She had switched to more of an Annie Oakley voice and he shook his head. It amazed him how she made a career on stage out of all that corny stuff.
He gave her his arm and she bore some of his weight. Her breast rubbed against his bicep as they walked back toward the big canvas tents. He lifted his chin toward his pick-up parked separate from the rest of the visitors’ cars in the grassy field.
“Let’s go to my truck.” Under a tree. Private. Out of the July sun.
“Your truck?” She dropped his arm and stepped away. “You think I’m some hick that wants to make out in a truck?”
He smiled wide, knowing that would get her New York sensibilities in a twist.
“Why not? You’ve been talking like one for the last twenty minutes and flashing your legs and breasts at me.”
“I’m trying to encourage your recovery.”
“Well, honey, you did.” He ambled toward the truck and threw his cane in the back bed with a loud clatter before opening the door and gesturing for her to climb in.
“I’m going to kiss you, Delia, but I’m not doing it on display for half of Ashnee Valley.”
He waited, watching her mind appear to tick through options, then hid a satisfied grin when she climbed up. Holding onto the side of the bed, he made his way carefully around the late model truck before getting in on the driver side. It was surprisingly cool inside, so he slid the bench seat back and left the tinted windows up.
“Give me a minute.” He put his head back on the headrest and closed his eyes, peeking out sideways to see if she bought it.
“Your eyes are open, so you’re either dead or faking this tuckered out thing.” She faced forward, her hands resting on her lap.
“Come on then.” He chuckled, sliding his hand behind her, and scooting her body next to his. Ouch. “Let’s get this over with.”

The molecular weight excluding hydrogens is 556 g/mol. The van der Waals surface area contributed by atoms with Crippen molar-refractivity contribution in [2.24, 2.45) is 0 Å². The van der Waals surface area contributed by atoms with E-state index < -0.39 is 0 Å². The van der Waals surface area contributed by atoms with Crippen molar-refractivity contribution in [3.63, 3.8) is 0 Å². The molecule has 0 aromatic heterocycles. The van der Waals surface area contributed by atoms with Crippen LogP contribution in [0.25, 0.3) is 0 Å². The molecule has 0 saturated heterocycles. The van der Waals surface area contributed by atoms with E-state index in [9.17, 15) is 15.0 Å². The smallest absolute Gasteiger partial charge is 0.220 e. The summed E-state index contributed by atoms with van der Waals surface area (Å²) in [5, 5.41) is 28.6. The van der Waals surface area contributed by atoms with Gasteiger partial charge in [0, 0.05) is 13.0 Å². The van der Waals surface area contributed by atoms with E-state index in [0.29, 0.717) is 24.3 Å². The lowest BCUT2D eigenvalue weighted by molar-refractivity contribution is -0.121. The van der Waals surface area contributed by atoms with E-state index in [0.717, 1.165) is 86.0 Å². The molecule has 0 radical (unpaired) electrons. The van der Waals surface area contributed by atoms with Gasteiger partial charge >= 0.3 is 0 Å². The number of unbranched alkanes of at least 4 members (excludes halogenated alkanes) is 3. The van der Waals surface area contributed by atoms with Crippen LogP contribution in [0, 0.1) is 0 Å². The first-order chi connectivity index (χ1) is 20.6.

“Let’s get this over with. Really? I can refuse. It’s not like we shook on it or signed a contract.”
He pushed her honey-blonde hair off her shoulder and leaned in, running the tip of his nose along the rim of her ear.
“I like when you leave only a sliver of hope for me to work with. You do want me to kiss you, don’t you?”
He understood she was only in the truck out of curiosity just like he was. To see if the same bolt of lightning struck a second time around. He ran his fingers along her collar bone, picking up the small diamond necklace she wore and letting it drop back on her chest. He loved the way the material of her dress, whatever it was – satin - locked her breasts together and pushed them high.
It took all his effort not to let his hand slide into that V, taking one of those magnificent globes into his possession, bringing his mouth down to suckle.
She told him he could kiss her, and it wasn’t like they’d agreed on the details. He sat back.
“What?” Her gaze followed his, down then up. “Oh, no, that is not part of this agreement. You are not kissing me…my…wherever. I know your reputation. I know how your mind works, thinking there’s a penalty flag or a quarterback sneak you can throw.”
“You got those game plays down good.” He nodded while somehow managing not to scoff at her messed-up football lingo. “Sounds like you have me all figured out too, huh?”
“I’m from New York.”
Jett took one of her hands and raised it to his lips, kissing her knuckles. “Damn, woman, your hands are cold. What’s up with that? It’s eighty degrees outside.”
Is she nervous?
“Hey.” He put his finger under her chin. “We don’t have to do this. You got me walking a good distance. That was your real motive. It was tough, but I did it. I wasn’t sure I could.” He tipped his head to the side. “So, thank you. Come on, we’ll go back to the party. No harm done.”